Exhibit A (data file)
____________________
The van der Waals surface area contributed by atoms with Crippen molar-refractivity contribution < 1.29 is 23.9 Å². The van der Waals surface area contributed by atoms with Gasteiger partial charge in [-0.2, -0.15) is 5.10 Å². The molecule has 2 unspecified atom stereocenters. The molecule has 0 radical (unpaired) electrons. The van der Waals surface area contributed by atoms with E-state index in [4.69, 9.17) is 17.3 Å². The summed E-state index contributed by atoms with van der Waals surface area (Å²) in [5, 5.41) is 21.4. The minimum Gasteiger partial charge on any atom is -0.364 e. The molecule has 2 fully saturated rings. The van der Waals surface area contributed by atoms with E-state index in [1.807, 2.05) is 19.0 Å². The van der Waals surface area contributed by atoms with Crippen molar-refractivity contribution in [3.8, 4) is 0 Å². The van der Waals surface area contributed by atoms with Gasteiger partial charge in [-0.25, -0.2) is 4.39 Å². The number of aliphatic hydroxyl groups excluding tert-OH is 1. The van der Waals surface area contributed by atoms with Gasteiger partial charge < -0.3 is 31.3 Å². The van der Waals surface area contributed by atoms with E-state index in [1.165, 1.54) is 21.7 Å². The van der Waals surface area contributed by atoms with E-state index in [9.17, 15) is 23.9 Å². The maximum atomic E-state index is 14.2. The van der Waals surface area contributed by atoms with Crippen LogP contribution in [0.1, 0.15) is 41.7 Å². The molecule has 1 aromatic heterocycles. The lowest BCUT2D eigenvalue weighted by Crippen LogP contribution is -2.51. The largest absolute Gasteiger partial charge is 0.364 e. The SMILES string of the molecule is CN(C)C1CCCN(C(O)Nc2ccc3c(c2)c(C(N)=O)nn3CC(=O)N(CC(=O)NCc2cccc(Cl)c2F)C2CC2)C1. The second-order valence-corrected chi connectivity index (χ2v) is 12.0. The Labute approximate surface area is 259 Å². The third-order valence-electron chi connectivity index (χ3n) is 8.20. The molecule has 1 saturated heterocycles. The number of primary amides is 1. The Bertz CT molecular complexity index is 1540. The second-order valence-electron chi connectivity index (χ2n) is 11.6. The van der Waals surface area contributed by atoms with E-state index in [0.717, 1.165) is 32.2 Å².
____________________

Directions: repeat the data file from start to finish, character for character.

The van der Waals surface area contributed by atoms with Crippen molar-refractivity contribution < 1.29 is 23.9 Å². The van der Waals surface area contributed by atoms with Gasteiger partial charge in [-0.2, -0.15) is 5.10 Å². The molecule has 2 unspecified atom stereocenters. The molecule has 0 radical (unpaired) electrons. The van der Waals surface area contributed by atoms with E-state index in [4.69, 9.17) is 17.3 Å². The summed E-state index contributed by atoms with van der Waals surface area (Å²) in [5, 5.41) is 21.4. The minimum Gasteiger partial charge on any atom is -0.364 e. The molecule has 2 fully saturated rings. The van der Waals surface area contributed by atoms with E-state index in [1.807, 2.05) is 19.0 Å². The van der Waals surface area contributed by atoms with Crippen molar-refractivity contribution in [3.8, 4) is 0 Å². The van der Waals surface area contributed by atoms with Gasteiger partial charge in [-0.25, -0.2) is 4.39 Å². The number of aliphatic hydroxyl groups excluding tert-OH is 1. The van der Waals surface area contributed by atoms with Gasteiger partial charge < -0.3 is 31.3 Å². The van der Waals surface area contributed by atoms with E-state index in [1.165, 1.54) is 21.7 Å². The van der Waals surface area contributed by atoms with E-state index in [9.17, 15) is 23.9 Å². The maximum atomic E-state index is 14.2. The van der Waals surface area contributed by atoms with Crippen LogP contribution in [0.1, 0.15) is 41.7 Å². The molecule has 1 aromatic heterocycles. The lowest BCUT2D eigenvalue weighted by Crippen LogP contribution is -2.51. The largest absolute Gasteiger partial charge is 0.364 e. The SMILES string of the molecule is CN(C)C1CCCN(C(O)Nc2ccc3c(c2)c(C(N)=O)nn3CC(=O)N(CC(=O)NCc2cccc(Cl)c2F)C2CC2)C1. The second-order valence-corrected chi connectivity index (χ2v) is 12.0. The Labute approximate surface area is 259 Å². The third-order valence-electron chi connectivity index (χ3n) is 8.20. The molecule has 1 saturated heterocycles. The number of primary amides is 1. The Bertz CT molecular complexity index is 1540. The second-order valence-electron chi connectivity index (χ2n) is 11.6. The van der Waals surface area contributed by atoms with E-state index in [0.717, 1.165) is 32.2 Å².